The first thing I should say in this review is that I was initially down to review Earth’s headline show in Birmingham the following night, but due to work stuff I ended up having to be in London for the week so switched to this show. These dull facts I mention only so as to explain why I’m describing the Earth set as someone familiar with their work, but talking about Neurosis from the point of view of undecided potential initiate.
Walking down through Camden, where Inquisition and Rotting Christ were playing tonight, you can test the precise distinctions of underground metal insignia… there are Watain back patches heading to both shows, but more combat boots heading to Underworld, more hoodies for Koko. Inside the latter, this stupid fabulous inside-out giant wedding cake of a theatre, the extra-large human is well catered for at the Earth merch table, though fewer shirts on sale for the rest of us… hopefully the sign of a successful tour up until now! Neurosis, meanwhile, seem to have approximately 743 different shirt designs available (one for each of the venue’s numerous balconies perhaps?) with many more already on show in the crowd.
‘Torn by the Fox of the Crescent Moon’ is Earth’s opener, this track’s satisfying chug of Earth’s signature ‘Slayer 800% Slower!!!!!!!!!!!’ echoing as one of the stand-out components of last year’s return-to-rock-power album Primitive & Deadly. The vocalists on that record created some valid intrigue when the record came out, but here any hint of voice is discarded like so much superfluous decoration, glorious loudness filling the massive room.
The start of ‘Bees Made Honey’, prompted by Davies rattling a rag of bells or bones across the kit, seems at first almost an undead composite of bits that fell off the back of other songs: skrsshing feedback, throwaway twiddles, and the ever-present distortion groans. But then the main riff comes through, revelling in its own plodding relentlessness, certain like an old temple in its own foundations. It lurches through seventeen false endings, finally grounded or beached in shivering, lumbering resonance. Then ‘Rooks Across the Gate’ appears, its slopes and slow falls drawn from some death valley sand dune. And as in that desert landscape, here the dark sky is sometimes split by a lightning rock explosion. The end of the track melts into its own rhythm, straggled across a road well worn, knowing where its footfalls need to land. A new song is presented, created for the band’s recent live soundtracking of the film Belladonna of Sadness. The riff is based around a suspension cable drone, each cycle hung off of it, low and then lower but returning up to the tone, like creepers drooping from some Indiana Jones rope bridge across a canyon, or mossy steps down into a forgotten forest well. ‘Even Hell has its Heroes’ has some freedom amongst the solidity of the timings, embellished with searing notes and divebombing crashes into distortion pools.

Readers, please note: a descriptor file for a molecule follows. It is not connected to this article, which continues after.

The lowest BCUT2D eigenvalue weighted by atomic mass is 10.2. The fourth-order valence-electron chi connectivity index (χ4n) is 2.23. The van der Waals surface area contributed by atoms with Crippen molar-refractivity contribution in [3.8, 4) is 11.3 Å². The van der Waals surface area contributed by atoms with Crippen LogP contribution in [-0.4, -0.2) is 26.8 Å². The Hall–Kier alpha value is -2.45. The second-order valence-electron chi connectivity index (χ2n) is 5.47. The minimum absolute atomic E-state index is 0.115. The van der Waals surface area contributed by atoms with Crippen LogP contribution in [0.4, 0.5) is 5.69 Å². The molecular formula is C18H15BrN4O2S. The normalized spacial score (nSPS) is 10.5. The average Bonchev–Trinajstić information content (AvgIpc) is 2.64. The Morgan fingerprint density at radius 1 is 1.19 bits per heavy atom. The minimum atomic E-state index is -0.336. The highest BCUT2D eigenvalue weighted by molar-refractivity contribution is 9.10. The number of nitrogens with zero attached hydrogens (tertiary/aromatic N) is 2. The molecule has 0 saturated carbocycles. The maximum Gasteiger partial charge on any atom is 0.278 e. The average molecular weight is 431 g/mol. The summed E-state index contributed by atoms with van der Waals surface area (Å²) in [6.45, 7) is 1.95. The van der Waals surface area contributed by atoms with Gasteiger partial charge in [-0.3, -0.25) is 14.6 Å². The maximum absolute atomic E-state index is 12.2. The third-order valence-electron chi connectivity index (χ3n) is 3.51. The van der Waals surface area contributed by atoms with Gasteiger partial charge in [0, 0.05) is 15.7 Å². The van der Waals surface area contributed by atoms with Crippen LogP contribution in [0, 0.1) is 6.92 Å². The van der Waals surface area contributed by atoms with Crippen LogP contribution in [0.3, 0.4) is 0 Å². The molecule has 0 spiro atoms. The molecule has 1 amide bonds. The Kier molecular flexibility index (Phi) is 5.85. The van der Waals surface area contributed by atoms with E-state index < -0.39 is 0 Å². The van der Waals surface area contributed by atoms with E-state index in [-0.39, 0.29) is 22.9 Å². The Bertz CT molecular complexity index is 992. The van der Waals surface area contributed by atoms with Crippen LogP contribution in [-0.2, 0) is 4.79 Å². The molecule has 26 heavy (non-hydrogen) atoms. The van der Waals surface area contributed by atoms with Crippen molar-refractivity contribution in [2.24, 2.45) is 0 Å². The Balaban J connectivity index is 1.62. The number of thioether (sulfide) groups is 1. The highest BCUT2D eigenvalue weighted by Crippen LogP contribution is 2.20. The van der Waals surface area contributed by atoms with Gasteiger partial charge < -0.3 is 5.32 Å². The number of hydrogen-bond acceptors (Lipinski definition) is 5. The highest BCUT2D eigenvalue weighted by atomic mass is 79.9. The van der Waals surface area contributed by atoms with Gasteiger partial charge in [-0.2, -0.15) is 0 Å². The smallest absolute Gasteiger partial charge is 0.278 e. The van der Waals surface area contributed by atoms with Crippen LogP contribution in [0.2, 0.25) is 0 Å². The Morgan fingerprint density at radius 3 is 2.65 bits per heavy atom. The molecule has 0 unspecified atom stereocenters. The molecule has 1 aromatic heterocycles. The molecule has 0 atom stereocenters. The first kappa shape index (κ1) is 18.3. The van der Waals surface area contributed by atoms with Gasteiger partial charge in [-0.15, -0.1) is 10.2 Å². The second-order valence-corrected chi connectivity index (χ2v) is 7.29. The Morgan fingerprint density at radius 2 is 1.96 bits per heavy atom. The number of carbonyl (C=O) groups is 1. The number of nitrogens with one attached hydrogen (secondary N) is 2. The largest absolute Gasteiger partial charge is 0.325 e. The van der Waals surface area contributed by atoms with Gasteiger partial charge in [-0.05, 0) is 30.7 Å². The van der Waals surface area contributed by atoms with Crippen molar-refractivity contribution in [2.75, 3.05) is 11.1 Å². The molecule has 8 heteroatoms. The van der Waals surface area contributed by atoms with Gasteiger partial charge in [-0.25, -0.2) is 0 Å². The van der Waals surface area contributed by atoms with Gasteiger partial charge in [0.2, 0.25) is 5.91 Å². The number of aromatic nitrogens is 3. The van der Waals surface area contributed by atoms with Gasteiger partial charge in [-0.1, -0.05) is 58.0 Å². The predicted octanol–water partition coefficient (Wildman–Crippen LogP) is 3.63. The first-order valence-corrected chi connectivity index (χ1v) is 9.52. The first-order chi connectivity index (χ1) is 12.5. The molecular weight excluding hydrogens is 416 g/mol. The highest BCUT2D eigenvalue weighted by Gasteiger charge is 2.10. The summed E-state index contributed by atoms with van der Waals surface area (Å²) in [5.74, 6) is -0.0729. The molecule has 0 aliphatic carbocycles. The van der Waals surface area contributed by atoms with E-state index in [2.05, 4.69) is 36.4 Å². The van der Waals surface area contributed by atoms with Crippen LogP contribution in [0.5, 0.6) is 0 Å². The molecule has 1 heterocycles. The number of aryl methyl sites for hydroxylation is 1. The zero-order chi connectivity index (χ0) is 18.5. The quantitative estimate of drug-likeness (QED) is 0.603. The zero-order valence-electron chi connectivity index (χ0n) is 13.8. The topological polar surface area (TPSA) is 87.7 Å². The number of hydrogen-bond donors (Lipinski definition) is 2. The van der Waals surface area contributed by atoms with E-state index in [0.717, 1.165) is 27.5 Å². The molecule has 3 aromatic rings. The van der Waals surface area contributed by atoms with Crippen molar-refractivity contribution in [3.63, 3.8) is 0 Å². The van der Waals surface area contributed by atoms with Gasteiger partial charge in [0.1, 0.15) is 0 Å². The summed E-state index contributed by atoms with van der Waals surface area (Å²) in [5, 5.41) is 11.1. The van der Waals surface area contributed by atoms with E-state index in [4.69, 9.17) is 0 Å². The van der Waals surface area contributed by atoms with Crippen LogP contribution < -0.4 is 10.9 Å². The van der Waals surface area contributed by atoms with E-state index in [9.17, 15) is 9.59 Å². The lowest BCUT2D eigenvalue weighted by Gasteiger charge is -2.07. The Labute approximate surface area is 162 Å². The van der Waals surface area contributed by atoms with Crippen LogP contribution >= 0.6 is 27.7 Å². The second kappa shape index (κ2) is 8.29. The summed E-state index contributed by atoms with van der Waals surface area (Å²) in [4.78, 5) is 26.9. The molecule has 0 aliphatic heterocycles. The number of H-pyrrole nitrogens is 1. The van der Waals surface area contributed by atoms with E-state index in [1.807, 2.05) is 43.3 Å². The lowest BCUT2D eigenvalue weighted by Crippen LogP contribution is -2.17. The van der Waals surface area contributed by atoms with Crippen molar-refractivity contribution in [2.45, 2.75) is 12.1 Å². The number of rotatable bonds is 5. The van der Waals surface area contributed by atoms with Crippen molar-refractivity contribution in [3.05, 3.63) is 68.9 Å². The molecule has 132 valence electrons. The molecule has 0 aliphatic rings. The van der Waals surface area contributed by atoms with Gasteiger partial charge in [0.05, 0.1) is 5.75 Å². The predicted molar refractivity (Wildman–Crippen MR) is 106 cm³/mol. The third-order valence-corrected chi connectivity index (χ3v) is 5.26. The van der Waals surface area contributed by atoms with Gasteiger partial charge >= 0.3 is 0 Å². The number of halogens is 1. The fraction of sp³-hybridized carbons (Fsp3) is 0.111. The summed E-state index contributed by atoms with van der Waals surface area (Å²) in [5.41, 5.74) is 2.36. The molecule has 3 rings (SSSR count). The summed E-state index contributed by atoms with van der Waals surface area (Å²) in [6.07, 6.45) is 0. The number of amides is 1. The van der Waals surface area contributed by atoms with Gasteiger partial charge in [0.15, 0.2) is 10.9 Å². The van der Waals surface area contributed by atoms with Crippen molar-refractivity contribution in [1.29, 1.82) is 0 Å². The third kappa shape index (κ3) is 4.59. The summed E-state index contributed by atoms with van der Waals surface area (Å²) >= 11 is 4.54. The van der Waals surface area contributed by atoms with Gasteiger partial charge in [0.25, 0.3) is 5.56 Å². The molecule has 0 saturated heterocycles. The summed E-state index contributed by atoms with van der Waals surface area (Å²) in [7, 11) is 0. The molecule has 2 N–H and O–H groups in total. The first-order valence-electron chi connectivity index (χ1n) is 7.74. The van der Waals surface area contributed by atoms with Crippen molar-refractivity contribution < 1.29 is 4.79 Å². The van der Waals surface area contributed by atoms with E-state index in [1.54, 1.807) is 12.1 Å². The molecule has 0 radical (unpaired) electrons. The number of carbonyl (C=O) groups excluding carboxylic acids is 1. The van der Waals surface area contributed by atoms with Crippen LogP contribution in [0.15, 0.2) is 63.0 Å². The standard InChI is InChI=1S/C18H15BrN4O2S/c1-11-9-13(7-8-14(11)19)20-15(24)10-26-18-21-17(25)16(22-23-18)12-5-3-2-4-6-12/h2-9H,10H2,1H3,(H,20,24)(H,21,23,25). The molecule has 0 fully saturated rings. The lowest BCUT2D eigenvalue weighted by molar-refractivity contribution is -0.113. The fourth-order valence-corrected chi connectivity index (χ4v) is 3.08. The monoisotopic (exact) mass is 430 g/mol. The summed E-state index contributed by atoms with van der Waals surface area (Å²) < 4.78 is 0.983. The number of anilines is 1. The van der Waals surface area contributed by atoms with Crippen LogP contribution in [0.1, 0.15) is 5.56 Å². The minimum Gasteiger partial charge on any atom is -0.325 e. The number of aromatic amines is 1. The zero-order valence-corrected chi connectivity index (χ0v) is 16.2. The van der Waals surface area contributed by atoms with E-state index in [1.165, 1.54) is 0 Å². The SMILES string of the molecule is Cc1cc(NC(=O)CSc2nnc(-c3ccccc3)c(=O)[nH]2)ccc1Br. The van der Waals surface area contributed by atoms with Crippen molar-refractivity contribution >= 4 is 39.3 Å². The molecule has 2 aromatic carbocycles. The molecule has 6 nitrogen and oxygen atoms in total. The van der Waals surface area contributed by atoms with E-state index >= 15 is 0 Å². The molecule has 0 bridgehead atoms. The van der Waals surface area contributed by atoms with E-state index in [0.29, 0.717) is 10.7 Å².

Adrienne Davis plays like a strange belimbed sea creature, all slow arms as if drumming underwater, seaweed-bedraggled, resisted by dense water but impeccably, unfalteringly keeping deep time. It’s mesmerising to watch, those unstoppable circle arm movements signalling the unswervingly inevitable beat to come. Carlson takes the centre stage in style, the neck of his guitar rarely less than 60 degrees from the horizontal and often nestled on his leg pointing straight up. He throws the horns at the audience a couple times, and the guitar seems to even more seek to escape skywards up to that massive glitterball planet in the roof. Finally, Carlson calls out the last title, ‘High Command’ from Pentastar. It’s a twining circle of a riff, a rusting screw or spring rolling across a wooden floor, a hissing, writhing, spitting, darting, swaying, hypnotising hunting snake of a line that marshals its attacks to powerful but somehow devious effect.
Now time for Neurosis… the first weird synthy cowbell hit gets a cheer of recognition, and we’re soon up into a pummelling roar of noise with that original sound still keeping inhuman time. Scott Kelly and Steve Von Till are ready to leap in with the impeccably timed lights-flash, and immediately it’s a scorching, chemical scouring of your mind’s ear: riffs to descale your kettle as well as your soul.
The continuing of Noah Landis’ keypad noise strangeness between each track holds energy that might otherwise dissipate in applause and wandering-off; sustaining if not the brutality then at least the ominous uneasy tension. So it becomes a constant flip, the pierced ambient abstract shapes preparing for and heightening the impact of smashing blasts of industrially hardened metal. For a brief moment there’s an almost folksy sadness, a slow droning lament with heavy rhythm, which lapses in eventual exhaustion into the tides of pulsing riffs once more. Ever louder and more intense corrugated sheets of blasting rockface are thrown at the audience, the band surely getting louder as we trek through the 1hr 45min set. Jason Roeder’s spectacularly controlled polyrhythms and fills spray not only percussive smashes across the sonic space, but also weird reflections of light from his cymbals.
Near me hoods go up, palms down and stretched out hands, touching the extremities of noise air vibration. Up here a grim-faced resolute solemnity reigns, though way down on the floor it’s a roiling commotion. A guy clinging to the railings in one of the topmost balconies, briefly silhouetted in red flame lights, smashes his chest forwards, pushing up with his feet, hands gripping the railings, as if he’s repeatedly, compulsively inclined to hurl himself into the abyss, down three storeys of raging noise into the writhing pit below, to be swallowed up by chaos itself. I might not go that far quite yet, but the power of Neurosis is an undeniable fact witnessed by all here tonight.